Linda Boreman, 53, who starred as Linda Lovelace in the...

Deaths Elsewhere

April 23, 2002

Linda Boreman, 53, who starred as Linda Lovelace in the 1972 pornographic film Deep Throat but later became an anti-porn advocate, died yesterday in Denver from injuries she suffered in a car crash.

Ms. Boreman was taken to Denver Health Medical Center with massive trauma and internal injuries after the accident April 3, and was taken off life support yesterday, hospital spokeswoman Sara Spaulding said.

Ms. Boreman's ex-husband, Larry Marchiano, said he and their two adult children were at the hospital when she died.

"Everyone might know her as something else, but we knew her as mom and as Linda," Mr. Marchiano said. "We divorced five years ago, but she was still my best friend."

Ms. Boreman claimed her first husband forced her into pornography at gunpoint. They divorced in 1973.

Their relationship disintegrated into a life of violence, rape, prostitution and pornography, according to her 1980 autobiography, Ordeal, and her testimony before congressional committees investigating pornography.

Ms. Boreman said she was never paid a penny for Deep Throat, and her husband was paid only $1,250, though the film grossed a reported $600 million.

Maulvi Mohammed Nabi Mohammedi, 82, an Afghan militia leader who battled the Soviets and visited the White House in the 1980s, died yesterday in Pakistan, the Afghan Islamic Press reported.

Mr. Mohammedi's group, Harakat-e-Inqilab Islami Afghanistan, was one of seven Afghan guerrilla groups supported by the United States and other Western nations to wage an independence war against the invading Soviet Union during the 1980s.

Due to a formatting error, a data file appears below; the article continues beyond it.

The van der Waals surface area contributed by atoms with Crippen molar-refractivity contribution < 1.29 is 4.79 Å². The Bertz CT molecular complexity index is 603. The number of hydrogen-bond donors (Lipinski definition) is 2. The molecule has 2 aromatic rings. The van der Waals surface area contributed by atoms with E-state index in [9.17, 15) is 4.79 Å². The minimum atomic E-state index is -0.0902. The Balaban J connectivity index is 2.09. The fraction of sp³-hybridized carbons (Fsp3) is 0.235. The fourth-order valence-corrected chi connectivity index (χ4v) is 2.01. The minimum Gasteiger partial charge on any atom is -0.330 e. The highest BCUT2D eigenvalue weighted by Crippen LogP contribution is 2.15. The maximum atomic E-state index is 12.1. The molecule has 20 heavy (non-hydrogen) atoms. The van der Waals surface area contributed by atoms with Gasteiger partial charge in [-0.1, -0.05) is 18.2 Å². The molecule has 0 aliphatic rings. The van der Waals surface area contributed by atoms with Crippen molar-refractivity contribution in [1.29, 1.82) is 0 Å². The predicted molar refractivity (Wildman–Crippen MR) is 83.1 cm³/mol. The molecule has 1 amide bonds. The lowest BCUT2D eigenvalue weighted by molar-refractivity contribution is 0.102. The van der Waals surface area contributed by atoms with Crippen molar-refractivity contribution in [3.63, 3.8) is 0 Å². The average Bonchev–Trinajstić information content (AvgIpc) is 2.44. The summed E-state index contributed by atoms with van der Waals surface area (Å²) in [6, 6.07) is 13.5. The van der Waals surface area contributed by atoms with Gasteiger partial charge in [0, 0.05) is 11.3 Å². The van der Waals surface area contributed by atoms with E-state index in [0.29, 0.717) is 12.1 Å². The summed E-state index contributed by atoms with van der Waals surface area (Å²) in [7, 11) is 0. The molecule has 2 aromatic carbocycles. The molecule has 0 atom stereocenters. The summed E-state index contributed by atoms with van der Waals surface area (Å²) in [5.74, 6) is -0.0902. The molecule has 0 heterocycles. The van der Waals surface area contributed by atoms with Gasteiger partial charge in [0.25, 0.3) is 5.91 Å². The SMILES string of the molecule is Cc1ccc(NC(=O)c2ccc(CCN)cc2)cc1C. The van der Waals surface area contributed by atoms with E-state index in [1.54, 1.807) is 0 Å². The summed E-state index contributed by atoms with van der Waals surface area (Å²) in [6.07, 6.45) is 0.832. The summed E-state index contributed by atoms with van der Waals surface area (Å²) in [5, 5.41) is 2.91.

Mr. Mohammedi was among Afghan leaders who met President Ronald Reagan at the White House during that war. President Reagan called the rebel leaders "freedom fighters."

Juno Lewis, 70, a musician, composer and instrument maker best known for "Kulu Se Mama," the composition that became a key element in one of jazz saxophonist John Coltrane's later recordings, died of stroke complications April 9 in Inglewood, Calif.

Born Julian Bertrand Lewis in New Orleans, Mr. Lewis showed an affinity for art at an early age, fashioning drums and learning to sculpt using mud from the nearby Mississippi River. By age 16, Mr. Lewis was working as a professional musician, primarily as a drummer.

After moving to Los Angeles in the 1950s, Mr. Lewis formed a Caribbean-style band, which performed in some of Hollywood's top clubs and hotels. He was also among the first black performers to find work in Las Vegas, playing at the Thunderbird Hotel.

But by the early 1960s, he had given up his band work and was focusing on his real passion - making drums and other musical instruments. Over the years, he produced an array of odd-looking and odd-sounding instruments: trumpets with double bells, and a horn that looked like a saxophone grafted onto a trumpet. Each would offer a sound much different in pitch from its standard counterpart.

John McDiarmid, 88, known for his studies and writings on ancient Greek philosophy, died of a heart attack April 15 in Seattle. He was chairman of the classics department at the University of Washington from 1949 to 1973.

Mr. McDiarmid earned undergraduate degrees in Latin and Greek at the University of Toronto and a doctorate in Greek at the Johns Hopkins University, where he taught for four years.

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